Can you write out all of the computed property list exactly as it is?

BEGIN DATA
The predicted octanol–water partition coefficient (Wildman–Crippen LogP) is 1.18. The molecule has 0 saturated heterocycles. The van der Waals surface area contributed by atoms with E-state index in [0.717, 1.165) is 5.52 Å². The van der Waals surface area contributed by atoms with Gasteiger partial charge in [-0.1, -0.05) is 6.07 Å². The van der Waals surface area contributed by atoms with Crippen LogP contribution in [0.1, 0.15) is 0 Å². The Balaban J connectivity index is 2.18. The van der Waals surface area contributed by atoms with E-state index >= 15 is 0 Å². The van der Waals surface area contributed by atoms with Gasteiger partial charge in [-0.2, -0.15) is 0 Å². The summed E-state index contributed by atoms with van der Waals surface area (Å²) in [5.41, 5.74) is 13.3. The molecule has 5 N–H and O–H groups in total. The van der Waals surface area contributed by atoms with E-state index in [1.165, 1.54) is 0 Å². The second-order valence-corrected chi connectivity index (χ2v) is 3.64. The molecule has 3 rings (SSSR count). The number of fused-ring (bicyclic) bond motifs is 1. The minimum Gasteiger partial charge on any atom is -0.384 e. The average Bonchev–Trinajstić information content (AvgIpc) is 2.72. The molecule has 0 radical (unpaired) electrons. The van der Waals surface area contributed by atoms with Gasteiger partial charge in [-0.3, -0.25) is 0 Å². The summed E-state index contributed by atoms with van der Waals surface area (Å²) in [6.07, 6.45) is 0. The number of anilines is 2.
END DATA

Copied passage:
The predicted octanol–water partition coefficient (Wildman–Crippen LogP) is 1.18. The molecule has 0 saturated heterocycles. The van der Waals surface area contributed by atoms with E-state index in [0.717, 1.165) is 5.52 Å². The van der Waals surface area contributed by atoms with Gasteiger partial charge in [-0.1, -0.05) is 6.07 Å². The van der Waals surface area contributed by atoms with Crippen LogP contribution in [0.1, 0.15) is 0 Å². The Balaban J connectivity index is 2.18. The van der Waals surface area contributed by atoms with E-state index >= 15 is 0 Å². The van der Waals surface area contributed by atoms with Gasteiger partial charge in [-0.2, -0.15) is 0 Å². The summed E-state index contributed by atoms with van der Waals surface area (Å²) in [5.41, 5.74) is 13.3. The molecule has 5 N–H and O–H groups in total. The van der Waals surface area contributed by atoms with E-state index in [1.165, 1.54) is 0 Å². The second-order valence-corrected chi connectivity index (χ2v) is 3.64. The molecule has 3 rings (SSSR count). The number of fused-ring (bicyclic) bond motifs is 1. The minimum Gasteiger partial charge on any atom is -0.384 e. The average Bonchev–Trinajstić information content (AvgIpc) is 2.72. The molecule has 0 radical (unpaired) electrons. The van der Waals surface area contributed by atoms with Gasteiger partial charge in [-0.3, -0.25) is 0 Å². The summed E-state index contributed by atoms with van der Waals surface area (Å²) in [6.07, 6.45) is 0. The number of anilines is 2.